An expanded lockdown looks likely for Sydney after another 12 locally acquired COVID cases were recorded in NSW and exposure venues spread beyond the hotspot areas.
NSW Premier Gladys Berejiklian said health authorities were particularly concerned Saturday’s 12 new cases could not be traced back to those local government areas.
She foreshadowed further lockdown measures may be put in place to deal with the highly infectious Delta variant.
“I’m putting everybody on notice,” Ms Berejiklian said.
Seventeen new infections had already been reported, meaning there were a total of 29 locally acquired infections in the 24 hours to 8:00pm Friday.
Ms Berejiklian said a crisis cabinet meeting would be held on Saturday, and foreshadowed the seven-day lockdown – which began overnight – could be broadened to take in more local government areas in Sydney.
Ms Berejiklian will give a second COVID-19 update at 2pm this afternoon following the cabinet meeting.
“The case numbers have been consistent with what we experienced yesterday, but the one difference that we’ve seen in the last 12 hours is exposure sites emerging in areas outside of those (locked-down) areas and also the potential for people to have been infectious in those areas for a couple of days,” the Premier said.
The list of exposure sites now includes venues in the northern beaches, Lakemba and Auburn, and another two train routes added overnight on Friday.
Some 29 cases were recorded in the 24 hours to 8pm on Friday, 17 of which had already been announced, taking the cluster to 82 cases.
However the concern of health authorities is rapidly growing, as more than half were not in isolation during their infection period.
“What we’re finding is by the time we’ve got to some of those cases, they’ve already on-transmitted,” Chief Health Officer Kerry Chant said.
“That means there have been a number of people that have been infectious in the community unknowingly for a period of time.”
A new potential ‘super spreader’ venue has also been identified, with two cases linked to Great Ocean Foods at Marrickville.
Anyone who worked in, attended or was a customer at the seafood supplier’s Marrickville store from June 21 to June 25 is a close contact and must immediately get tested and isolate for 14 days, regardless of the result.
To “get ahead of the rings” of transmission, NSW Health has also taken the unusual step of declaring their household members close contacts too.
“Previously one or two people in the household may have had it. Now we’re seeing everybody get it,” the Premier said.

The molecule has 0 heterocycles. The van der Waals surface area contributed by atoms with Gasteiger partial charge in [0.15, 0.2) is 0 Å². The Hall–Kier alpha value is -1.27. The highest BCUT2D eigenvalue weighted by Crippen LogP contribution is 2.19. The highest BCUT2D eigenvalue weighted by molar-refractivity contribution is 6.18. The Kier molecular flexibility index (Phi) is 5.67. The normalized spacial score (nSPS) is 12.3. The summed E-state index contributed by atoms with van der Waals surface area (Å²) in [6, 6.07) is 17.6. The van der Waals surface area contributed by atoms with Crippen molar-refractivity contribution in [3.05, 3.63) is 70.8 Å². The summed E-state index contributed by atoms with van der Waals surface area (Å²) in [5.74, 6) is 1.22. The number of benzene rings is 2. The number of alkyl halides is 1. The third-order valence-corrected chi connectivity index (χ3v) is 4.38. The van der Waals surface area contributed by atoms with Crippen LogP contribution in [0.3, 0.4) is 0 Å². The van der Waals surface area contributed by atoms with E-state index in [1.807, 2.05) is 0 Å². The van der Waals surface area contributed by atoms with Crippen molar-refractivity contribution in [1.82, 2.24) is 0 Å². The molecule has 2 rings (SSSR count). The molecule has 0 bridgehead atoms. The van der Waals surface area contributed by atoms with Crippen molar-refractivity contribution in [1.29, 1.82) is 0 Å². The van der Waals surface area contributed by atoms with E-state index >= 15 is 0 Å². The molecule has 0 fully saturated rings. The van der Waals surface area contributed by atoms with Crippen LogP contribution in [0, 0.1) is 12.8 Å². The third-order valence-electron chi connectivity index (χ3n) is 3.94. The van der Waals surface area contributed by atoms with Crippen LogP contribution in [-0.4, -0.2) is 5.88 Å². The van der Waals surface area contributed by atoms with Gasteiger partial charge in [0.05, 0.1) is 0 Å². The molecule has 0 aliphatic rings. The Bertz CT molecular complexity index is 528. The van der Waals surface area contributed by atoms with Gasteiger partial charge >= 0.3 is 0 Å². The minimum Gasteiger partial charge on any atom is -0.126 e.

Anyone who directly received a delivery from Great Ocean Foods over the same period – and their household contacts – must immediately get tested and isolate until contacted by NSW Health.
Other venues of concern include Sydney’s Cheers Bar & Grill on June 20 between 1.45am and 3.30am, and Rebel at Bankstown shopping centre on June 24 between 3.45pm and 4.30pm.
Anyone who attended the venues at those times is a close contact and must get tested and isolate for 14 days.
Dr Chant appealed for Sydneysiders to use common sense and check the list of exposure sites every time they leave the house.
“Yes there are the orders but … can I just urge everyone to err on the side of caution,” she said.
“If you’re in doubt about whether you are in a public health order or you have restricted movements … just assume you are impacted.”
Health Minister Brad Hazzard also pleaded for patience and co-operation as authorities determine how best to reign in the outbreak.
“The Delta variant is proving to be a very formidable foe,” he said.
“No matter what defensive steps we’re taking at the moment, the virus seems to understand how to counter attack.”
Millions of people in Sydney are already in lockdown, with people who live or work in Woollahra, Waverley, Randwick and the City of Sydney council areas will not be able to leave home for a week except for essential purposes.
These include work or education, shopping, providing care or outside exercise.
The order took effect from 11.59pm on Friday and will last until 11.59pm on Friday, July 2.
The Australian Medical Association has been agitating for a broader lockdown of the entire Sydney basin, on Friday saying the current restrictions will not be enough to get on top of the outbreak.
Australian Chief Medical Officer Paul Kelly has also extended his declaration of Sydney as a hotspot, paving the way for Commonwealth support to be offered.
Coronavirus disaster payments of up to $500 kick in seven days after a hotspot is declared.
Eligible workers left without income in the seven local government hotspot areas will be able to access the one-off payment from July 1.
Treasurer Dominic Perrottet on Friday night also said he was looking at ways to provide support of affected businesses and workers.
Restrictions remain in place for other areas of Greater Sydney as well as the Central Coast, Blue Mountains, Wollongong and Shellharbour, while those who live or work in the Inner West, Canada Bay or Bayside council areas are still barred from leaving metropolitan Sydney.